I guess it is now impossible to find the real source of this statement but it seems that an average CEO of the Fortune 500 companies reads four-five books per month, which adds up to 50-60 books per year. I guess many people are wondering how an average CEO has enough time to read a bit more than a book per week. I think it comes down to making that decision and doing it consciously.
So, I'm going to start a 60 Books per Year Challenge and read 60 business books in the following 12 months. I will continuously update the list of the books I've read here in this blog post. Since I am now starting a new business project I will need to read up on certain things I have little knowledge about. Specifically I will cover the following topics:
- Retail, merchandising and e-commerce
- Experiential retail
- Fashion - fast fashion and luxury fashion, sustainability in fashion
- Sharing economy
- Customer service, delivering the WOW experience
- Branding, marketing and sales
- Running and growing a business in general
So here is my little list, started on the 29th of July:
Delivering Happiness by Tony Hsieh, the CEO of Zappos. Favorite quotes:
"Envision, create and believe in your own universe and the universe will form around you"
"Never outsource your core competency"
#GIRLBOSS by Sophia Amoruso, the founder of Nasty Gal. Even though it's not exactly a literary masterpiece, it is an inspiring book about how to turn a eBay page selling vintage clothing into a profitable million dollar business with no starting capitals or loans. The story of Sophia is a real rugs to riches story, the New York Times has even named her "a Cinderella of tech". Main takeaway from the book is that if you show up and get the things done - it will take you a very long way in life. Some of the quotes I love from the book:
"Money looks better in the bank than on your feet."
"...but what I have realized over time is that in many ways, money spells freedom. If you learn to control your finances, you won’t find yourself stuck in jobs, places, or relationships that you hate just because you can’t afford to go elsewhere. Learning how to manage your money is one of the most important things you’ll ever do. Being in a good spot financially can open up so many doors. Being in a bad spot can slam them in your face."
"The last thing I’d ever subscribe to are fashion rules. However, I do think that you should put effort into what you wear. Clothing is ultimately the suit of armor in which we battle the world. When you choose your clothing right, it feels good. And there’s nothing shallow about feeling good. Owning your style, however, is much more about your attitude than it is about what’s on your back. But don’t underestimate the transformational possibilities that getting dressed can afford you."
"It takes a lot more than just knowing how to put an outfit together to succeed in the fashion industry, so more power to you if this is where you want to be; just don't expect it to be an extended trip to the mall."
Unleashing the Ideavirus by Seth Godin and Malcolm Gladwell.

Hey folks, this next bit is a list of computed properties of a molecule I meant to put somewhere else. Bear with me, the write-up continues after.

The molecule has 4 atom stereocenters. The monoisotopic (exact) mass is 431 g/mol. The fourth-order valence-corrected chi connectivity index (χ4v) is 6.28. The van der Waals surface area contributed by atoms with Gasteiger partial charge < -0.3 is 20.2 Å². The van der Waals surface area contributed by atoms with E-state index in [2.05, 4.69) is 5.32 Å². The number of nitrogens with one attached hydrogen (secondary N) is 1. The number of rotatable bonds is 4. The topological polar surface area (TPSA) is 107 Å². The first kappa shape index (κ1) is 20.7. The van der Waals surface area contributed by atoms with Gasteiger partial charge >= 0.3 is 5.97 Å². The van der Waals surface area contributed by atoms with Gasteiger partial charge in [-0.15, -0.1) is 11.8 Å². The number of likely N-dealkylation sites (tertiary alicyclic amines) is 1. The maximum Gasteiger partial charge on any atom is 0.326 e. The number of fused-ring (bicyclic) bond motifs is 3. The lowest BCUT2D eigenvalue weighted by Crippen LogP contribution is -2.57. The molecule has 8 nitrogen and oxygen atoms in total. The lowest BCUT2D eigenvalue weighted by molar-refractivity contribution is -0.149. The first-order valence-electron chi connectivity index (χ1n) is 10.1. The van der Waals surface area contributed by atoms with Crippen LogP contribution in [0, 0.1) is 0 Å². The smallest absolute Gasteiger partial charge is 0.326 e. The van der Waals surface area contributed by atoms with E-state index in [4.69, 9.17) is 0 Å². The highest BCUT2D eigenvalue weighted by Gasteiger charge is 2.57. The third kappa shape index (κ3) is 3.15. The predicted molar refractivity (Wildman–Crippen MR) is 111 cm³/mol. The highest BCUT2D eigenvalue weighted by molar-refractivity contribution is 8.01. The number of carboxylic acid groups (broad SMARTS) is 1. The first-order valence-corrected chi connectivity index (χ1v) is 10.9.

The Startup Owners' Manual Strategy Guide by by Steven Gary Blank, Bob Dorf. The book actually consists of three parts and the Strategy Guide is the first one. The other two parts are probably meant to be more of a reference book than something you would read over night. The books explains why a startup is not a small version of a large company and why it shouldn't be run like one.
The Peter Principle by Laurence J. Peter, Raymond Hull. Truly interesting read, even though it didn't have to be this long to explain the main idea. (Also the author seems to have some kind of problems with women and gay people, which was really disturbing for me). The idea is, however, a very interesting one, especially since I had earlier been working in a large hierarchical organization and left it. Reading the Peter Principle made me once again remember why I left.
In Fashion: From Runway to Retail, Everything You Need to Know to Break Into the Fashion Industry by Annemarie Iverson. How to make it in the world of fashion, whether you want to be a designer, a stylist, a makeup artist, a graphic designer, run your own business or be a model.
Fashionista by Martina Bonnier - the editor of one of the most prominent Swedish fashion magazines. The book has a very personal style of writing and is based on unique knowledge and experiences. Apart from that it is also very visually appealing :)
Säker stil. 101 stiltips by Ebba K. von Sydow and Emilia de Poret. Another extremely visually appealing book about styling and building a wardrobe of things you actually wear. After reading it I realized that over all of my years of shopping I never actually though about whether what I was buying would fit with the rest of the wardrobe. Reading it (and looking at the beautiful pictures) made me go through my wardrobe and throw away/give away/sell about half of the clothes I own.
Reingeneering Retail: The Future of Selling in a Post-Digital World by Doug Stephens. This book is a must read if you are working in retail and are into futurism. Or actually wait, this book is a must read if you are in retail and still want to be in business in the world of tomorrow. An interesting peak into the future of the retail in the post-digital world, where media becomes a store and store becomes media.
Säker stil. Guiden till den perfekta basgarderoben by Ebba K. von Sydow and Emilia de Poret. The book number 8 on this list is actually the follow-up on this one. Ebba and Emilia have done a fantastic work on how to build your basic wardrobe, on the Swedish fashion, on why it looks like the way it does, on Swedish brands and most important, on how to be confident in your style without letting shopping take over your life.
Last updated on 13th of February. As you can see, I am behind on my reading schedule but hey, I've already finished way more books than I usually do!